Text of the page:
Op-ed | Building on the economic successes of outdoor dining will propel NYC

Juliet and Justine Masters, owners of the Edge in Harlem, sit in their outdoor dining space.
Photo by Dean Moses

On a frosty Sunday back in February 2022, Mayor Eric Adams, a group of city council members, and community leaders joined us in the Bronx to enjoy a delicious meal while dining alfresco to support a local restaurant and show our support for the future of outdoor dining.  

It was this pandemic-era Open Restaurants outdoor dining policy that was launched in June of 2020 that helped save thousands of restaurants across the five boroughs from permanently shuttering. Officials credited the policy with restoring 100,000 restaurant jobs and allowing New Yorkers and visitors to socialize safely over a great meal while stimulating our struggling economy and revitalizing our barren streetscape. 

Now after three years, the city of New York must transition out of this temporary emergency outdoor dining policy, into a permanent outdoor dining program that preserves the wonderful aspects of alfresco dining while reining in its pandemic system. That’s why, as the city council member who is the prime sponsor of the permanent outdoor dining bill and a restaurant industry representative who advocated for the emergency program and supports this proposal, we urge its swift passage at the legislative body’s meeting on August 3rd where it’s scheduled to be voted on. 

After months of difficult negotiation and compromise with many different stakeholders, we’ve reached a final version of the bill we should all be proud of. It’s a vast improvement over the sidewalk cafe law the city had in effect before COVID-19 and the pandemic outdoor dining program. 

For restaurants, the licensing process will be faster, have less red tape, and cost less to prepare and file an application than pre-pandemic sidewalk cafes. The annual fees restaurants pay to the city will be considerably less than the pre-pandemic sidewalk café fees, an important change as it used to be cost prohibitive for many small businesses to participate.

Thousands of restaurants that were prohibited from even having a sidewalk café pre-pandemic will now be eligible to apply for outdoor dining and the city will collect revenue for the use of the space. This bill is more inclusive for small restaurants in neighborhoods throughout the five boroughs.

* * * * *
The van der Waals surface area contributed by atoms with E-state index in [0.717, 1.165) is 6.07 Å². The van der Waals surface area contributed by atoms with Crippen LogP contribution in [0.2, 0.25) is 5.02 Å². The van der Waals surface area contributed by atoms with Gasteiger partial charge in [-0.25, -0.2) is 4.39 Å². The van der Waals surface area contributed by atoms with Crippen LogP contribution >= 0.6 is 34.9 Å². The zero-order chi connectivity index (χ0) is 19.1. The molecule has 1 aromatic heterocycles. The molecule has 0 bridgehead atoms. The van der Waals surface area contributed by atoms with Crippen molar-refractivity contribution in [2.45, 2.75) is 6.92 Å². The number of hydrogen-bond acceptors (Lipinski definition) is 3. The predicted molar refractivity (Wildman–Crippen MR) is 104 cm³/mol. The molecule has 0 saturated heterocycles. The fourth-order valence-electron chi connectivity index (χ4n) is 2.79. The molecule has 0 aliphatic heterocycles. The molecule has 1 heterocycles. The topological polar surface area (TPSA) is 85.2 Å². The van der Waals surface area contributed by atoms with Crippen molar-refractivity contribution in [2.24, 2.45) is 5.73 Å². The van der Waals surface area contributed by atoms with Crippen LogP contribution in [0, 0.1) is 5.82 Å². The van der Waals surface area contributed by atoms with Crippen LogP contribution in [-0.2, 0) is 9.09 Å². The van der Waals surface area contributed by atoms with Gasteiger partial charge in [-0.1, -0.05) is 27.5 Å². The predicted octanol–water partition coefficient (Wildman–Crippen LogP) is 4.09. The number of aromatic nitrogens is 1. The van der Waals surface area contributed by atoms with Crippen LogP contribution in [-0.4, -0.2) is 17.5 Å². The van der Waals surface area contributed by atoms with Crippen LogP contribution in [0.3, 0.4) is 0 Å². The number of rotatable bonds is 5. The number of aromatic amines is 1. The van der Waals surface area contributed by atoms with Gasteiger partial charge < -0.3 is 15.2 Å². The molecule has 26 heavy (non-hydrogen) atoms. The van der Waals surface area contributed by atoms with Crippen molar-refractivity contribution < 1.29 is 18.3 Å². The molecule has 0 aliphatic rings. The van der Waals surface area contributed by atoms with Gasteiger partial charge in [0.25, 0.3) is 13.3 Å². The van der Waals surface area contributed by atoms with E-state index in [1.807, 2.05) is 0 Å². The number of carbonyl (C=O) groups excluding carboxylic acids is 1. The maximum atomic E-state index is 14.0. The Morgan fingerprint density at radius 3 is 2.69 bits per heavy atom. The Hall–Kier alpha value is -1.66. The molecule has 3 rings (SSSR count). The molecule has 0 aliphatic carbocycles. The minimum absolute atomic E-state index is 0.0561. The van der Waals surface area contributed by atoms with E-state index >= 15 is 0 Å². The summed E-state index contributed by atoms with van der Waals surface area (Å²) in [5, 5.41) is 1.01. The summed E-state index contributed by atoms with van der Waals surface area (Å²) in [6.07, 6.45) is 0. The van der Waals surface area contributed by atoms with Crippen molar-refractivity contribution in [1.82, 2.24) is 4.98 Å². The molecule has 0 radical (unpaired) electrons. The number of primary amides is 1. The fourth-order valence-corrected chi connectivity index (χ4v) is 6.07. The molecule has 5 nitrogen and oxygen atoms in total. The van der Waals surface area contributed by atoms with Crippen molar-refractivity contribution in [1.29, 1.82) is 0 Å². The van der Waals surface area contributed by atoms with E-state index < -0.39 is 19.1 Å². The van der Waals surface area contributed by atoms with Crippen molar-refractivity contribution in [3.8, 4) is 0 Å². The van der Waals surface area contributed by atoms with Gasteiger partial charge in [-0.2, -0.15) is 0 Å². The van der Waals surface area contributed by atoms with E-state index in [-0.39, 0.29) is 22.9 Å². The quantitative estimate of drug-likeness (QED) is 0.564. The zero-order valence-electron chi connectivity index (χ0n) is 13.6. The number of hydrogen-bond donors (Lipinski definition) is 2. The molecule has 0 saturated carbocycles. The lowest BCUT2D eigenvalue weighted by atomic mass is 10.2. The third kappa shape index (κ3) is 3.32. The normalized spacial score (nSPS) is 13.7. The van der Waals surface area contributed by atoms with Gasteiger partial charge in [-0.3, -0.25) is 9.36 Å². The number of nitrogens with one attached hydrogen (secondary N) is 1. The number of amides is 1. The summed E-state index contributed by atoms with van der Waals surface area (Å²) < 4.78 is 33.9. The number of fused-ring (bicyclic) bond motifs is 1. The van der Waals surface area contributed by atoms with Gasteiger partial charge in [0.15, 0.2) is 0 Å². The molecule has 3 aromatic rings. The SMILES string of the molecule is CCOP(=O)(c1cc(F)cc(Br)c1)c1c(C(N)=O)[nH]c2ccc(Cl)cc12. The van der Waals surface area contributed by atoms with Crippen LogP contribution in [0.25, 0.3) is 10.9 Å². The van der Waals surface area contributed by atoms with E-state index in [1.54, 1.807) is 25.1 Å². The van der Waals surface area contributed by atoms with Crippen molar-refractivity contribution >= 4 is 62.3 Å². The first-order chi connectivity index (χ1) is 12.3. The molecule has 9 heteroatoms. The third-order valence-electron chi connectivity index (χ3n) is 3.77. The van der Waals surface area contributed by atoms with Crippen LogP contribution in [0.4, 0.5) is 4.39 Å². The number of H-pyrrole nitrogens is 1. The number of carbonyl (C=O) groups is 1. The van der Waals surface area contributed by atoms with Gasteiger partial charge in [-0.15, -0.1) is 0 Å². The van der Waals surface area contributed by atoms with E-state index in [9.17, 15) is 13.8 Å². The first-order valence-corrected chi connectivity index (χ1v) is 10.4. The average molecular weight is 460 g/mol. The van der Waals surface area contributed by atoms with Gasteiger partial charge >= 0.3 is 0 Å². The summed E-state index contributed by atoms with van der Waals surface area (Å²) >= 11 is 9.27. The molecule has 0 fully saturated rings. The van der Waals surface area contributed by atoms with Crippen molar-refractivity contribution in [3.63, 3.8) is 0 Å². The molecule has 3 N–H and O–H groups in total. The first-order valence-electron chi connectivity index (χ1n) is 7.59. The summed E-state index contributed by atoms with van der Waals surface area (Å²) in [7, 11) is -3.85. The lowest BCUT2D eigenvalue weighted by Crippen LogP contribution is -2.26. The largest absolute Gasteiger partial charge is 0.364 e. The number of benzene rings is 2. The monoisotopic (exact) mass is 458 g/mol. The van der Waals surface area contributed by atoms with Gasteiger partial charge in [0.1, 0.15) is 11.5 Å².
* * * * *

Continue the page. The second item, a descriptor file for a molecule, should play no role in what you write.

In addition to sidewalk cafes, many restaurants will be eligible to have roadway dining, a pandemic era innovation worth making permanent in the law. Sidewalk cafes will be year-round like they always were, and roadway dining will be eight months a year. We understand different people have different views on this, but it is a compromise and can always be revisited by the City Council in the future, if needed. We’d like to see a niche market develop of companies that build and sell beautiful modular streeteries and store them for restaurants in the off season at a reasonable price. 

For residents and other stakeholders of the public realm this bill means that all sidewalk cafes will revert to what they used to look like with tables, chairs, umbrellas and perhaps some planters. The city’s Department of Transportation will undertake a public review process to develop and finalize the design guidelines for the roadway streeteries, which the law requires to be open to the air — it will be time to say goodbye to the fully or nearly enclosed roadway structures. They’ll also have shorter hours of operation, sidewalk and roadway clearance and accessibility requirements, and sanitary standards. The licensing review process is built into the law and will be further addressed during the city’s rule making procedure that occurs after the law is enacted.

We know that in a big complex city like New York people have many opinions about outdoor dining and city council members may have reservations about specific provisions of the bill, but this is the classic, “don’t let the perfect be the enemy of the good” scenario. If the City Council does not pass this bill this summer, all outdoor dining (sidewalk cafes & roadway streeteries) is at risk of total elimination very soon.

 That would be an unprecedented disaster for our city that will cause chaos and put restaurants and jobs on the chopping block and end outdoor dining for all who love it. The public and city council members alike should support this permanent outdoor dining bill. It supports small businesses, creates jobs, and generates tax revenue to support our city’s essential services – and it does it all while further securing New York City as the culinary and restaurant capital of the world.  

New York City Council Member Marjorie Velázquez is the Chairperson for the Committee on Consumer and Worker Protection which protects and enhances the daily economic lives of New Yorkers to create thriving communities.

Andrew Rigie is the executive director of the New York City Hospitality Alliance a not-for-profit association that represents restaurants, bars, and nightclubs across the five boroughs.